Another example is cited regarding meeting an American couple during a visit to the US some years ago.  The couple's only son had been drafted during the Vietnam War, and was subsequently killed in action.  The couple hated the US government for going to war in Vietnam, and were devastated at the loss of their son.  Nevertheless, the couple still loved their country; the American flag was still proudly displayed at their home; and the couple still spoke of America's achievements with pride.  Then Madam Secretary again started to use the phrase about the "pebbles and sand in the river of history"...

HELLO?!  There is a HUGE difference between the action of the US government during Vietnam War and what the Chinese government did in 1989.  Uncle Sam drafted young men into military service and sent them overseas in the name of protecting US interests, and the soldiers who died were killed in action against foreign enemies.  Whether or not Americans should have sent troops to Vietnam in the first place is an entirely different issue.

The Chinese government, however, mobilized its military against its own people - a group of people who, from April 15 to June 3, had been staging a mostly peaceful protest.  When did the group of peaceful students - many of whom are among the country's intellectual elite, whose hunger strike, incidentally, were harming no one else but themselves - become enemies of the state who must be eliminated?

Instead of shouting empty, pointless slogans then going home and forgetting about it all, people should learn from history and take concrete action.  That, Madam Secretary felt, is the real way of progress.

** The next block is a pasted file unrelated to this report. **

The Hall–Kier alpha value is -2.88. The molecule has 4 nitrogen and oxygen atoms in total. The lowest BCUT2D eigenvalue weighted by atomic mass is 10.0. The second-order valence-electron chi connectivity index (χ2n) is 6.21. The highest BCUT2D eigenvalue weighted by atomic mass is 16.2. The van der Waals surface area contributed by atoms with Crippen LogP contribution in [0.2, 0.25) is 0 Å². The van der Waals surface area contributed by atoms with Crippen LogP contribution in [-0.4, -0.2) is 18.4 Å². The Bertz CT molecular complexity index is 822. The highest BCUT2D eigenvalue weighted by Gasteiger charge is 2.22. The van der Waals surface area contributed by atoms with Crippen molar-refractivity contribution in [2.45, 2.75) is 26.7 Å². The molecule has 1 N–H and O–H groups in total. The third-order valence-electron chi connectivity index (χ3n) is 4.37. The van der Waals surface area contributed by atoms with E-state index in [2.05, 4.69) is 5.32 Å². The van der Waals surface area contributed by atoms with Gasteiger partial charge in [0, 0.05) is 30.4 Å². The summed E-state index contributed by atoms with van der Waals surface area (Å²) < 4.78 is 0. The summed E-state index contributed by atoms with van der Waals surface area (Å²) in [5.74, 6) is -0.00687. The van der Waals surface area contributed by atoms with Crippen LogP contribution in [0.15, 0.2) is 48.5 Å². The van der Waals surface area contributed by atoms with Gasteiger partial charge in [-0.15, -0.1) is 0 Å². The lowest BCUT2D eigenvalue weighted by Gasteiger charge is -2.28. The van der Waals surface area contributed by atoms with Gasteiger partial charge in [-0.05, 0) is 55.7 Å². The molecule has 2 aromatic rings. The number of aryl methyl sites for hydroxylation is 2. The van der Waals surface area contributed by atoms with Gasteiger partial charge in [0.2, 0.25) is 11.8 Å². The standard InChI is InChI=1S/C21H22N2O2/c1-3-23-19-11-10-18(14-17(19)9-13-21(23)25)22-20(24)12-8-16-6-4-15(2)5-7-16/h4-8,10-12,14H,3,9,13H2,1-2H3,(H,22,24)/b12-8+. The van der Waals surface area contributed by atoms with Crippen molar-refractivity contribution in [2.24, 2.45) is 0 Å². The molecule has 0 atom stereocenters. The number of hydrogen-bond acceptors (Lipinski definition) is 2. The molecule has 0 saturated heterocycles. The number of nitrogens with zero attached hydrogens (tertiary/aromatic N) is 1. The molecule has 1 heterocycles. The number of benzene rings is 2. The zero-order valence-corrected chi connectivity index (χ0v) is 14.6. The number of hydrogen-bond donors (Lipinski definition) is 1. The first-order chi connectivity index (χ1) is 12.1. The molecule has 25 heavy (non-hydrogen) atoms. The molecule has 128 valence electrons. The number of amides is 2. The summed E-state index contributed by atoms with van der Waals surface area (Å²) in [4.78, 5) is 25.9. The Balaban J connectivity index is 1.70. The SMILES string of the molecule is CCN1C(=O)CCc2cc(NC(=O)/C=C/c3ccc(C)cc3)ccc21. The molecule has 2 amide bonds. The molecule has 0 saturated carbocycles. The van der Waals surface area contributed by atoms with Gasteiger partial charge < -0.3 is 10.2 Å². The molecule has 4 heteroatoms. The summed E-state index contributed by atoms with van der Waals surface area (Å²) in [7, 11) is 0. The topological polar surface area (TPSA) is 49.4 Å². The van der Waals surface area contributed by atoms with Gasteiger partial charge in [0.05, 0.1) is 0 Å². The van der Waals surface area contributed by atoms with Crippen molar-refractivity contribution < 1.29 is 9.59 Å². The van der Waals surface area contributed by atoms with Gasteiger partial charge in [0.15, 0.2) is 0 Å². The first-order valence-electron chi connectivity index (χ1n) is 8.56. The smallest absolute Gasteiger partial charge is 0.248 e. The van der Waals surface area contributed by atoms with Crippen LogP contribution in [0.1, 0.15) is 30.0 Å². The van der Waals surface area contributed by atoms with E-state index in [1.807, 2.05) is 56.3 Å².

Wow!  Lemme get this straight...  Is she actually suggesting that the people of Hong Kong should follow-up on their protests with some real action and affect change?  I'll bet lots of people would LOOOOVE that, if only they had the actual power to do something about it! So the people should stand up and fight for the full-fledged democracy that they have been clamoring for?!  They should go and change the system so there is universal suffrage in Hong Kong?  Hell yeah!  Bring it on!

The fact that the Secretary for Education - the person charged with educating an entire generation of youngsters - thinks it is OK to omit, brush off, and ignore a hugely important chapter in China's history... is akin to the Japanese educational system distorting the history they teach their young about Japan's role in World War II... For years, Japan's Asian neighbors have protested loudly about the Japanese teaching a watered-down version of the atrocities they committed during the 1930s and 1940s.  China has been among the most vocal of the protestors.  Guess what?  China is being completely hypocritical and doing the exact same thing!

One interesting fact:  While this story has made headlines among the Chinese-language press and elicited plenty of reaction on the internet, it is curious to note that English-language press such as the South China Morning Post - whose owners have extensive business interests in China - have failed to mention a single word on this.  Not one sentence.

Shame on you, Cherry Tse Ling Kit-ching!  You and your boss Bowtie are nothing but puppets and mouthpieces for your masters up in Beijing...  I really feel sorry for future generations of youngsters in Hong Kong, as they will grow up under the tutelage of these lackeys who will do nothing but recite the Communist Party mantra...

Here's a recording of the speech:

1 comment:

Anonymous said...

Totally support your view !!!